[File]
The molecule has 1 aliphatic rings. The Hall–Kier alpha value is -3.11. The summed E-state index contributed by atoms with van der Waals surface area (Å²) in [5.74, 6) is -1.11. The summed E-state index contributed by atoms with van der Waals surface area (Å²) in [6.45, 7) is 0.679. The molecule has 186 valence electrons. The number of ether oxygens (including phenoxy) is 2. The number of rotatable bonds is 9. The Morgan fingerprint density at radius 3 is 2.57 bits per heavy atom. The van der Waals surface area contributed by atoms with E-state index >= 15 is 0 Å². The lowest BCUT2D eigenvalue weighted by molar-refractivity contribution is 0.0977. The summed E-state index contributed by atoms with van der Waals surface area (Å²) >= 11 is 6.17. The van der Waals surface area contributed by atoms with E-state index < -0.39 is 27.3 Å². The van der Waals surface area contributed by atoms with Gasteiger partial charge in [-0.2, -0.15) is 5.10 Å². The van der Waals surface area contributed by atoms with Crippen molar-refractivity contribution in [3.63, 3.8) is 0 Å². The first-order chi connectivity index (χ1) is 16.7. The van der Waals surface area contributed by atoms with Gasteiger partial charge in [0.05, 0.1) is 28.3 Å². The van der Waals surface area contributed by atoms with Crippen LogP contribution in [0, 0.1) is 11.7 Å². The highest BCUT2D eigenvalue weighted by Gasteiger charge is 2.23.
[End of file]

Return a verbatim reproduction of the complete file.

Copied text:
The molecule has 1 aliphatic rings. The Hall–Kier alpha value is -3.11. The summed E-state index contributed by atoms with van der Waals surface area (Å²) in [5.74, 6) is -1.11. The summed E-state index contributed by atoms with van der Waals surface area (Å²) in [6.45, 7) is 0.679. The molecule has 186 valence electrons. The number of ether oxygens (including phenoxy) is 2. The number of rotatable bonds is 9. The Morgan fingerprint density at radius 3 is 2.57 bits per heavy atom. The van der Waals surface area contributed by atoms with E-state index >= 15 is 0 Å². The lowest BCUT2D eigenvalue weighted by molar-refractivity contribution is 0.0977. The summed E-state index contributed by atoms with van der Waals surface area (Å²) >= 11 is 6.17. The van der Waals surface area contributed by atoms with E-state index < -0.39 is 27.3 Å². The van der Waals surface area contributed by atoms with Gasteiger partial charge in [-0.2, -0.15) is 5.10 Å². The van der Waals surface area contributed by atoms with Crippen molar-refractivity contribution in [3.63, 3.8) is 0 Å². The first-order chi connectivity index (χ1) is 16.7. The van der Waals surface area contributed by atoms with Gasteiger partial charge in [0.05, 0.1) is 28.3 Å². The van der Waals surface area contributed by atoms with Crippen LogP contribution in [0, 0.1) is 11.7 Å². The highest BCUT2D eigenvalue weighted by Gasteiger charge is 2.23.